Today however, this method of production and consumption has reached its limit. One of the highest energy consuming sectors is transport, as its use of petrol causes the emission of CO2 and other harmful products in its combustion. For many years now, this has led to the destruction of the ozone layer and the greenhouse effect. The UN estimates that by 2050, the world’s population will reach 9 million, doubling the current annual energy consumption. As these sectors are linked to the needs of all the planet’s inhabitants to use transport and consume energy, they must undergo major changes and have already started to move in a more sustainable and environmentally friendly direction. This marks the beginning of the general will to reduce energy expenditure.

We are using up the planet’s resources and ruining its ability to be fertile and sustainable. At the current rate, fossil fuel resources will be exhausted within decades. This energy production as well as the use of vehicles result in higher levels of soil, water, air etc. pollution. This is especially relevant in countries lacking the facilities to process industrial waste and where these resources are found. The combustion of fossil fuels, industrial and agricultural practices which release greenhouse gases cause significant temperature changes in the atmosphere, known as climate change. Alongside environmental problems, the production and consumption of energy and transport pose risks for humans and international stability. Risks of nuclear accidents, explosions, pollution or even other worldwide catastrophes are looming over humankind. This model which is based on crude oil reinforces inequalities and prevents wealth sharing, thus causing major imbalances of the world economy and international relations. Fear of scarcity can lead to war.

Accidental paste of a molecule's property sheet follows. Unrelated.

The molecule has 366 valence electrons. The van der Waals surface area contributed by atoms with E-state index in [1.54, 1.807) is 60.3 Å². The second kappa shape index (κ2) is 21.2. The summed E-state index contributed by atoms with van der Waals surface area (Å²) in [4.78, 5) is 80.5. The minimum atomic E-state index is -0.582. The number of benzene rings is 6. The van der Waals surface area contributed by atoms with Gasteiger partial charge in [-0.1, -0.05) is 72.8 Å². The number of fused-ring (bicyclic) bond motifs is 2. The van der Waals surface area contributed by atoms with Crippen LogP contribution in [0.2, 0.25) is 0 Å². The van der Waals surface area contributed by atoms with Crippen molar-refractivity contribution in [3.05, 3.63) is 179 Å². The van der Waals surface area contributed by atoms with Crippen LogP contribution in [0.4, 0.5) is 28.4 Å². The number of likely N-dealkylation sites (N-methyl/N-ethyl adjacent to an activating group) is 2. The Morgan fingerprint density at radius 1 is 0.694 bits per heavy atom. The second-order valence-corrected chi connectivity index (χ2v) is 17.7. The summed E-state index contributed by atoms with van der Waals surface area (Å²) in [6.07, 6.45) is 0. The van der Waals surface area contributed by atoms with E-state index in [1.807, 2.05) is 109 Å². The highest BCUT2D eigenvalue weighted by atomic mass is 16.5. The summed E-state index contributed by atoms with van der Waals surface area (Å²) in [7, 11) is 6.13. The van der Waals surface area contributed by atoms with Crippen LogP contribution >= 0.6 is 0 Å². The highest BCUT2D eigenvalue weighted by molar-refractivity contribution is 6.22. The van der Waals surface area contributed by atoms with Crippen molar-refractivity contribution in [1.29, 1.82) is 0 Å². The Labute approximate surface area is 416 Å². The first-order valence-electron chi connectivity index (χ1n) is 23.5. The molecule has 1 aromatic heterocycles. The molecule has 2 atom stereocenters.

These geopolitical tensions and this net loss of biodiversity represent some of the major scientific challenges of the 21st century: Meeting the energy needs of an ever increasing number of people on Earth, while consuming less polluting energy and natural resources. We must therefore rethink our lifestyles and consider the end of crude oil use. Economic energy policies are being implemented. There is an urgent need to transform our entire non-sustainable system of energy production, distribution and consumption in order to achieve a successful energy transition. It is important that we adopt a moderate and energy-efficient approach such as reducing the quantities of energy needed to run any service. This means beginning sustainable resource use by seeking incremental alternatives to fossil fuels..

In recent years, a collective awareness has emerged and new energy sources have been conceived and developed, particularly in the transport sector. Hydrogen-powered boats, electric vehicles, as well as human-powered transport (e.g. bikes and scooters) have all entered the market. These are mostly behavioural strategies and for them to function, real decisions must be made. A national and international consensus on these issues is needed in order to be able to educate populations on energy usage and lifestyle change. Currently, international research is focusing on new ways to generate energy and fuels to ensure daily life is not largely affected. Nuclear fusion and fission take centre-stage in this debate, even though it is difficult to view as a long-term sustainable energy source, due to issues such as cost and storage. This is why these key issues are raised, to discover a new, sustainable and extensive way of storing energy. In regards to transport, using bioenergy and biomass production to replace petrol is at the centre of discussions.